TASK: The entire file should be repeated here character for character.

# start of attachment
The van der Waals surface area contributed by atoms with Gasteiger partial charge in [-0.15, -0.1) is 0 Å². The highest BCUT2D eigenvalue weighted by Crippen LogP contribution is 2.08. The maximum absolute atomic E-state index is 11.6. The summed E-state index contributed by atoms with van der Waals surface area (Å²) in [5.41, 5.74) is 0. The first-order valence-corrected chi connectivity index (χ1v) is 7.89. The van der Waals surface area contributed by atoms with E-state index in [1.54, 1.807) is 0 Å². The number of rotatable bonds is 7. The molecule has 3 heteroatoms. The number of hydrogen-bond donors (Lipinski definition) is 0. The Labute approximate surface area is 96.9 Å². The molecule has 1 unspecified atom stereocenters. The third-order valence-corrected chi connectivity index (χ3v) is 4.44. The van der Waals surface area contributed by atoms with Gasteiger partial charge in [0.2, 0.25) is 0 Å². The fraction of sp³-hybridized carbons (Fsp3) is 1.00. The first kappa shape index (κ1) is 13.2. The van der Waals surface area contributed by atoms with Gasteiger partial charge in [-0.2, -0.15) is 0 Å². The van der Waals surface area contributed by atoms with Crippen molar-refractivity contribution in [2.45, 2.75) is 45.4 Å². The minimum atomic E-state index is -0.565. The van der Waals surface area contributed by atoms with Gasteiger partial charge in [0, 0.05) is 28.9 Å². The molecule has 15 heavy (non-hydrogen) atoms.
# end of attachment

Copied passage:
The van der Waals surface area contributed by atoms with Gasteiger partial charge in [-0.15, -0.1) is 0 Å². The highest BCUT2D eigenvalue weighted by Crippen LogP contribution is 2.08. The maximum absolute atomic E-state index is 11.6. The summed E-state index contributed by atoms with van der Waals surface area (Å²) in [5.41, 5.74) is 0. The first-order valence-corrected chi connectivity index (χ1v) is 7.89. The van der Waals surface area contributed by atoms with E-state index in [1.54, 1.807) is 0 Å². The number of rotatable bonds is 7. The molecule has 3 heteroatoms. The number of hydrogen-bond donors (Lipinski definition) is 0. The Labute approximate surface area is 96.9 Å². The molecule has 1 unspecified atom stereocenters. The third-order valence-corrected chi connectivity index (χ3v) is 4.44. The van der Waals surface area contributed by atoms with Gasteiger partial charge in [0.2, 0.25) is 0 Å². The fraction of sp³-hybridized carbons (Fsp3) is 1.00. The first kappa shape index (κ1) is 13.2. The van der Waals surface area contributed by atoms with Gasteiger partial charge in [-0.2, -0.15) is 0 Å². The van der Waals surface area contributed by atoms with Crippen molar-refractivity contribution in [2.45, 2.75) is 45.4 Å². The minimum atomic E-state index is -0.565. The van der Waals surface area contributed by atoms with Gasteiger partial charge in [0, 0.05) is 28.9 Å². The molecule has 15 heavy (non-hydrogen) atoms.